In Pair of Lawsuits, Robert Indiana’s Former Associates Are Vying for Control of the Late Artist’s Legacy
08/30/2018The future of the late pop artist Robert Indiana’s legacy hinges on the outcome of a pair of lawsuits that have been underway since his death in May. On the one hand, a foundation with intellectual property rights in Indiana’s oeuvre claims that his long-time caretaker conspired with others to exploit the artist and profit from selling forged Indiana works. The artist’s former caretaker denies these allegations, and the caretaker’s co-defendants have described the foundation’s lawsuit as “egregiously frivolous,” claiming for their part that the “malevolent” foundation failed to pay the artist what it owed him. Ultimately, these lawsuits will determine who controls Indiana’s estate, which comprises roughly $50 million in artwork and property.
Probate proceedings regarding the estate were commenced in Maine shortly after the artist’s death in May. Most of Indiana’s property and artwork was left to an organization to be run by Jamie Thomas, Indiana’s former caretaker. The day before Indiana died, however, the Morgan Art Foundation (“MAF”), filed a lawsuit against Thomas and others that strenuously objects to Thomas playing any role whatsoever in managing Indiana’s estate.
MAF owns the intellectual property rights to many of Indiana’s most iconic creations. Although Indiana skyrocketed to international renown after creating his 1965 “LOVE” print and the succession of related sculptures, MAF points out that his career suffered as a consequence of the over-commercialization of his works. Indiana moved to the remote island community of Vinalhaven, Maine, in 1978, where he remained until his death earlier this year.
In the 1990s, MAF claims, it sought out Indiana with the aim of rehabilitating his artistic reputation. MAF’s advisor, Simon Salama-Caro, purportedly held a series of meetings with Indiana in Vinalhaven where he laid out MAF’s strategy to “carefully educate the market and bring to the attention to art historians in museums the importance and quality of Indiana’s works.” Indiana was on board, according to MAF, and the two subsequently entered into two binding agreements.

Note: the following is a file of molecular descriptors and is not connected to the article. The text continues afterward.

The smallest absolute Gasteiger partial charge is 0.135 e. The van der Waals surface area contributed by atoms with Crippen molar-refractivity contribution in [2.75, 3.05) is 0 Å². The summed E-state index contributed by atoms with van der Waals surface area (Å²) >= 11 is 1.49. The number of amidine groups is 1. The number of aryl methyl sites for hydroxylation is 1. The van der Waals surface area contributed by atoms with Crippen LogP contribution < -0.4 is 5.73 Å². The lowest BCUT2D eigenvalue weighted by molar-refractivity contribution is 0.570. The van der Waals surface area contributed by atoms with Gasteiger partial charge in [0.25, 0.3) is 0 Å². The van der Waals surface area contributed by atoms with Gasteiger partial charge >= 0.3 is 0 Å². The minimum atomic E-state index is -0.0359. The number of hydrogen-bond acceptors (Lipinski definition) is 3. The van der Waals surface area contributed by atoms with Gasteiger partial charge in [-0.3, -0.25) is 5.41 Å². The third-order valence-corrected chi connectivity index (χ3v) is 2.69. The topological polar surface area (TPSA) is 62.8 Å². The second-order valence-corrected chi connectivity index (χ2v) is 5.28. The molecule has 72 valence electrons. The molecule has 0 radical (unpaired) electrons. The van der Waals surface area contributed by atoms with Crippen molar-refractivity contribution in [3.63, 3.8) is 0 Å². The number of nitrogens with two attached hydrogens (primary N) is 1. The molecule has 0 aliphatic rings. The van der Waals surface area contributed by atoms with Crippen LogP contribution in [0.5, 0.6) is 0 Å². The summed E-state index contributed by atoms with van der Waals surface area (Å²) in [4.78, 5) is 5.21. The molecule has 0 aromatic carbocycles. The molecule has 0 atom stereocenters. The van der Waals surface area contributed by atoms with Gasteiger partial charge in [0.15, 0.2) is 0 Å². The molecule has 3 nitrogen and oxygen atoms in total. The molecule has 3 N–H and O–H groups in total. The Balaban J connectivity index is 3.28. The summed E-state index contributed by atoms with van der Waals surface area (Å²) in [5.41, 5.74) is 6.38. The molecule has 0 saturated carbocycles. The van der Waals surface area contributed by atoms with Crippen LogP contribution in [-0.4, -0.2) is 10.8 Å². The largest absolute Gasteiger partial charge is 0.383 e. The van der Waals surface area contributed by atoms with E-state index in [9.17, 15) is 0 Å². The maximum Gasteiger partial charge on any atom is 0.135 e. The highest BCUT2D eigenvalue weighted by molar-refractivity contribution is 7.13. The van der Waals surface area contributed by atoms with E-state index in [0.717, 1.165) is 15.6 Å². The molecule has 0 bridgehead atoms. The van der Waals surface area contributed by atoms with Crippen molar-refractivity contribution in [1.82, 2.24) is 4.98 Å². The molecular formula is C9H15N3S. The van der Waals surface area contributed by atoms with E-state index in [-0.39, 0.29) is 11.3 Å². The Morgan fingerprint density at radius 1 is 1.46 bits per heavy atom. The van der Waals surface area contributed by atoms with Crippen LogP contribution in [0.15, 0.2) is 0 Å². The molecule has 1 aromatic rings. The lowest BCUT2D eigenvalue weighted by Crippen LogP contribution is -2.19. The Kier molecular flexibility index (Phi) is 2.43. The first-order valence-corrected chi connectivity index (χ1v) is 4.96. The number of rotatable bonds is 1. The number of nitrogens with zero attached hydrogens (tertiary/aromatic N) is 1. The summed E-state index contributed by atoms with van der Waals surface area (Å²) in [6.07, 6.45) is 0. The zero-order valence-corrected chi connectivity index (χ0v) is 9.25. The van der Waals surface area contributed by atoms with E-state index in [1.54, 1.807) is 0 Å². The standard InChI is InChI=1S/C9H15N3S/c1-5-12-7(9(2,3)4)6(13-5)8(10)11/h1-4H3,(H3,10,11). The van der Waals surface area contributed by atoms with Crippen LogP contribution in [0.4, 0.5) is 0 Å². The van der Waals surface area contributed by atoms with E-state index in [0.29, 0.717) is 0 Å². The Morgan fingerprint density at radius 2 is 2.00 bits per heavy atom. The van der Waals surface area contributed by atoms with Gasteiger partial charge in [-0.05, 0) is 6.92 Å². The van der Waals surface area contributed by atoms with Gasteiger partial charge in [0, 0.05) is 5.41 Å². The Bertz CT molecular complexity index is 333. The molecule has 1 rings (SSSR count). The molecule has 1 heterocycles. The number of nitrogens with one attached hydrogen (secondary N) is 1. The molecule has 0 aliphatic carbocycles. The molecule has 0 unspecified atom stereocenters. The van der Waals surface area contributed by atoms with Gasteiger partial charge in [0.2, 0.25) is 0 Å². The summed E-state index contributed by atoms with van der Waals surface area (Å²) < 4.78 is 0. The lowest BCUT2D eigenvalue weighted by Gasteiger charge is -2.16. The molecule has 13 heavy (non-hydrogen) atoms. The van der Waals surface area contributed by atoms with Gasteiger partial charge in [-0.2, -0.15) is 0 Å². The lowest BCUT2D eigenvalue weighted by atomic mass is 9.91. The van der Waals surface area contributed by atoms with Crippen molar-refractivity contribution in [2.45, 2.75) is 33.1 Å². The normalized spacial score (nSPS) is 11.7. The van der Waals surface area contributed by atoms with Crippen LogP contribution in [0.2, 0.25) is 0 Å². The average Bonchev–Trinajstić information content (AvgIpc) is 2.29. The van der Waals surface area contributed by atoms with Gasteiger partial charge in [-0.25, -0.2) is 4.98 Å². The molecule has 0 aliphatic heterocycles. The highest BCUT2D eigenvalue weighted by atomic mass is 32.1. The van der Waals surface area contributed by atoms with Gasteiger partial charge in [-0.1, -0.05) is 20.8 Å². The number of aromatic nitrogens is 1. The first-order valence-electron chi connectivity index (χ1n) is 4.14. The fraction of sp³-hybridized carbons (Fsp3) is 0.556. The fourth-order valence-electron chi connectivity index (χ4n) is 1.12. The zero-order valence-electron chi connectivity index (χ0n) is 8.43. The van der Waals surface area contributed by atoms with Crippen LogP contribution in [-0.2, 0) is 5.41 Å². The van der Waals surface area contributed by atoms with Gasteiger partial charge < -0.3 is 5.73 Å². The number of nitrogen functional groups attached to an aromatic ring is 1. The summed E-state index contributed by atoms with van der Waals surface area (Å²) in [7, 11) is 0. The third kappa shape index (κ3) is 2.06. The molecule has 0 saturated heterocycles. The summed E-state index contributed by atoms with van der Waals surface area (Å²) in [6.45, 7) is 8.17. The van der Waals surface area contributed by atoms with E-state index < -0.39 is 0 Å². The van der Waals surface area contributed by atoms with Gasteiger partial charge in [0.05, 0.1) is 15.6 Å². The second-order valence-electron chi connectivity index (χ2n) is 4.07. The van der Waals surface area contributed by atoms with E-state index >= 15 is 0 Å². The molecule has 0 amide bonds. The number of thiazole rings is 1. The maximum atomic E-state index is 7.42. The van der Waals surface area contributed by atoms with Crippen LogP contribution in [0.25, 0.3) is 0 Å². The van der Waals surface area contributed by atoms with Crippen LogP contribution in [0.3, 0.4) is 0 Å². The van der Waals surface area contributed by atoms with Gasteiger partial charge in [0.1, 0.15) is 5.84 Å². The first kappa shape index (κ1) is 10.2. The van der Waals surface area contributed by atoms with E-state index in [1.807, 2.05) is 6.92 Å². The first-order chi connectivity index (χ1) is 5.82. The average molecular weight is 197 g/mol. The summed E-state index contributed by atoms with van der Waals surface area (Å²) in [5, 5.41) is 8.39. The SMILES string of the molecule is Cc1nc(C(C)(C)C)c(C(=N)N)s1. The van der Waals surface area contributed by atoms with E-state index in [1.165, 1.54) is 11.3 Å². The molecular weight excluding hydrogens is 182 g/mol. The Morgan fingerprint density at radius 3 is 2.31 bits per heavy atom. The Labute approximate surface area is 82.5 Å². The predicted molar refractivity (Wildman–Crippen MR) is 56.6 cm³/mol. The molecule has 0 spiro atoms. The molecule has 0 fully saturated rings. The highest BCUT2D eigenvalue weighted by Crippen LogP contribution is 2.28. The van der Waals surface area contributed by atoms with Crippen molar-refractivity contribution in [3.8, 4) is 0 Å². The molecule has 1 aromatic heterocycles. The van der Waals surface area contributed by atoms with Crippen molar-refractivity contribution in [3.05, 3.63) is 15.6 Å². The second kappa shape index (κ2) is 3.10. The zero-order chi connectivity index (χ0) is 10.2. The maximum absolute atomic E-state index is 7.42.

In a 1999 contract, Indiana granted MAF copyright, trademark, and other rights in certain images in exchange for 50% of the net income MAF received from the reproduction, promotion, and sale of these images. A few years later, the parties entered into a second agreement that gave MAF the exclusive right to produce, fabricate, own, and sell certain Indiana sculptures largely based on these same iconic images. Importantly, these agreements also gave MAF the right to sue for any infringement of the rights Indiana conveyed to the foundation.
Eventually, MAF alleges, it succeeded in enforcing Indiana’s rights in the art market and obtaining for the very first time royalties for Indiana resulting from the permissible use of his images. Indeed, MAF claims to be responsible for effectuating Indiana’s “comeback,” which culminated in a 2013 exhibition at the Whitney Museum, “Robert Indiana: Beyond Love,” the first major retrospective of the artist’s works.
But MAF claims that Thomas and his co-defendants wrongfully interfered with their efforts to protect Indiana’s output. In its lawsuit, MAF alleges that Thomas and his co-defendants deliberately kept Indiana isolated from his friends and associates, created forgeries of Indiana’s works, orchestrated the exhibition of the forged works in museums, and eventually sold these forgeries to unwitting buyers. Indeed, in the period since the 2013 Whitney retrospective, MAF claims, Thomas perpetrated a series of “sinister” events that ultimately gave him total control over Indiana’s artwork and property.